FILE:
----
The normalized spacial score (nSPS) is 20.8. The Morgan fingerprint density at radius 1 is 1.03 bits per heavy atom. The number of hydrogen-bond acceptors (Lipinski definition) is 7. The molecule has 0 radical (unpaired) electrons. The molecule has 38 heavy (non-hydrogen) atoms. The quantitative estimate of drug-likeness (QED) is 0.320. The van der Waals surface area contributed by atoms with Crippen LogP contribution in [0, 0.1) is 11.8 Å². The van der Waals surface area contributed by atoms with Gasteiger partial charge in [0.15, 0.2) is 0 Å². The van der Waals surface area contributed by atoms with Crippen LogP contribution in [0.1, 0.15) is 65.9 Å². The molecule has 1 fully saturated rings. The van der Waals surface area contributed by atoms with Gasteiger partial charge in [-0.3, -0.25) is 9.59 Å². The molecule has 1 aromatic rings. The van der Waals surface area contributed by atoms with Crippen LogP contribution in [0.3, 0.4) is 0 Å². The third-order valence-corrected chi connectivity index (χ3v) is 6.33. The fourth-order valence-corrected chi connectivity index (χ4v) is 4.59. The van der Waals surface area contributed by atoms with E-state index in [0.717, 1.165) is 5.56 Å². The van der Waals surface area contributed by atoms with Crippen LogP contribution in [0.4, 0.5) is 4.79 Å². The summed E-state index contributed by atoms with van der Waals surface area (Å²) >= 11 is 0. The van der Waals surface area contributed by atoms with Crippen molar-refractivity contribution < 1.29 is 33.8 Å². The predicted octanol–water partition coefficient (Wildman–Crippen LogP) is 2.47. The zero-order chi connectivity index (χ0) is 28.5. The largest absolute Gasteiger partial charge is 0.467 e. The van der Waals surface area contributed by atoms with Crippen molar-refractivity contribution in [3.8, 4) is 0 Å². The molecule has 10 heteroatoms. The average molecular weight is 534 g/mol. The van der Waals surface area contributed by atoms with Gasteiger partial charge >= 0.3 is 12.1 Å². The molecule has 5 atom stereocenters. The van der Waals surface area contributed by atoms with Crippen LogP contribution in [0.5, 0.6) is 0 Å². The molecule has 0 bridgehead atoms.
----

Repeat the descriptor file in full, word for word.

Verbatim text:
The normalized spacial score (nSPS) is 20.8. The Morgan fingerprint density at radius 1 is 1.03 bits per heavy atom. The number of hydrogen-bond acceptors (Lipinski definition) is 7. The molecule has 0 radical (unpaired) electrons. The molecule has 38 heavy (non-hydrogen) atoms. The quantitative estimate of drug-likeness (QED) is 0.320. The van der Waals surface area contributed by atoms with Crippen LogP contribution in [0, 0.1) is 11.8 Å². The van der Waals surface area contributed by atoms with Gasteiger partial charge in [0.15, 0.2) is 0 Å². The van der Waals surface area contributed by atoms with Crippen LogP contribution in [0.1, 0.15) is 65.9 Å². The molecule has 1 fully saturated rings. The van der Waals surface area contributed by atoms with Gasteiger partial charge in [-0.3, -0.25) is 9.59 Å². The molecule has 1 aromatic rings. The van der Waals surface area contributed by atoms with Crippen LogP contribution in [0.3, 0.4) is 0 Å². The third-order valence-corrected chi connectivity index (χ3v) is 6.33. The fourth-order valence-corrected chi connectivity index (χ4v) is 4.59. The van der Waals surface area contributed by atoms with E-state index in [0.717, 1.165) is 5.56 Å². The van der Waals surface area contributed by atoms with Crippen LogP contribution in [0.4, 0.5) is 4.79 Å². The summed E-state index contributed by atoms with van der Waals surface area (Å²) >= 11 is 0. The van der Waals surface area contributed by atoms with Crippen molar-refractivity contribution < 1.29 is 33.8 Å². The predicted octanol–water partition coefficient (Wildman–Crippen LogP) is 2.47. The zero-order chi connectivity index (χ0) is 28.5. The largest absolute Gasteiger partial charge is 0.467 e. The van der Waals surface area contributed by atoms with Crippen molar-refractivity contribution in [3.8, 4) is 0 Å². The molecule has 10 heteroatoms. The average molecular weight is 534 g/mol. The van der Waals surface area contributed by atoms with Gasteiger partial charge >= 0.3 is 12.1 Å². The molecule has 5 atom stereocenters. The van der Waals surface area contributed by atoms with Crippen LogP contribution in [0.5, 0.6) is 0 Å². The molecule has 0 bridgehead atoms.